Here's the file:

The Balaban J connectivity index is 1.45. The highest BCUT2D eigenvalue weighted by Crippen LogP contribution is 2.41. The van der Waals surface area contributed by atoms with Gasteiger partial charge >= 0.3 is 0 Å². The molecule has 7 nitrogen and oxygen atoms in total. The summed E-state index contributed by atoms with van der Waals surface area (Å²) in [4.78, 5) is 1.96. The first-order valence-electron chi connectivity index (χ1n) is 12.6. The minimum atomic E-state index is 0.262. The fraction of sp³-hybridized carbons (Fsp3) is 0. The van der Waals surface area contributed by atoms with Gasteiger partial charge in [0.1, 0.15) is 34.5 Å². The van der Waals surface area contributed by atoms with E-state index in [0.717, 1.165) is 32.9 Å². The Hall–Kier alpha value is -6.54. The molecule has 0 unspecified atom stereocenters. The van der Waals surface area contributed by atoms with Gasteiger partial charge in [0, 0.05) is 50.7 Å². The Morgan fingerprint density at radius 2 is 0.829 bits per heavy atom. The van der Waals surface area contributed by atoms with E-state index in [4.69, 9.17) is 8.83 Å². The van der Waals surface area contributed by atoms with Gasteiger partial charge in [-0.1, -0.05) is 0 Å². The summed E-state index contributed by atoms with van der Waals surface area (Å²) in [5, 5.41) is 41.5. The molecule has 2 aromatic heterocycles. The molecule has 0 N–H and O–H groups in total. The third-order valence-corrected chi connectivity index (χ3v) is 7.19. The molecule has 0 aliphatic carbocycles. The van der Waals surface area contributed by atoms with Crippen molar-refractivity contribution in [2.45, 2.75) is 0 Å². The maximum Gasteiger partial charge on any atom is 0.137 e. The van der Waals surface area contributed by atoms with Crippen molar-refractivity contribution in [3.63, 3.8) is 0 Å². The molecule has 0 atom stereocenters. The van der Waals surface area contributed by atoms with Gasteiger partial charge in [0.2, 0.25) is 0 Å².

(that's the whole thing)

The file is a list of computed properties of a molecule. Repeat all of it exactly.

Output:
The Balaban J connectivity index is 1.45. The highest BCUT2D eigenvalue weighted by Crippen LogP contribution is 2.41. The van der Waals surface area contributed by atoms with Gasteiger partial charge >= 0.3 is 0 Å². The molecule has 7 nitrogen and oxygen atoms in total. The summed E-state index contributed by atoms with van der Waals surface area (Å²) in [4.78, 5) is 1.96. The first-order valence-electron chi connectivity index (χ1n) is 12.6. The minimum atomic E-state index is 0.262. The fraction of sp³-hybridized carbons (Fsp3) is 0. The van der Waals surface area contributed by atoms with Gasteiger partial charge in [0.1, 0.15) is 34.5 Å². The van der Waals surface area contributed by atoms with E-state index in [0.717, 1.165) is 32.9 Å². The Hall–Kier alpha value is -6.54. The molecule has 0 unspecified atom stereocenters. The van der Waals surface area contributed by atoms with Gasteiger partial charge in [0, 0.05) is 50.7 Å². The Morgan fingerprint density at radius 2 is 0.829 bits per heavy atom. The van der Waals surface area contributed by atoms with E-state index in [4.69, 9.17) is 8.83 Å². The van der Waals surface area contributed by atoms with Gasteiger partial charge in [-0.1, -0.05) is 0 Å². The summed E-state index contributed by atoms with van der Waals surface area (Å²) in [5, 5.41) is 41.5. The molecule has 2 aromatic heterocycles. The molecule has 0 N–H and O–H groups in total. The third-order valence-corrected chi connectivity index (χ3v) is 7.19. The molecule has 0 aliphatic carbocycles. The van der Waals surface area contributed by atoms with Crippen molar-refractivity contribution in [2.45, 2.75) is 0 Å². The maximum Gasteiger partial charge on any atom is 0.137 e. The van der Waals surface area contributed by atoms with Crippen molar-refractivity contribution in [3.63, 3.8) is 0 Å². The molecule has 0 atom stereocenters. The van der Waals surface area contributed by atoms with Gasteiger partial charge in [0.2, 0.25) is 0 Å².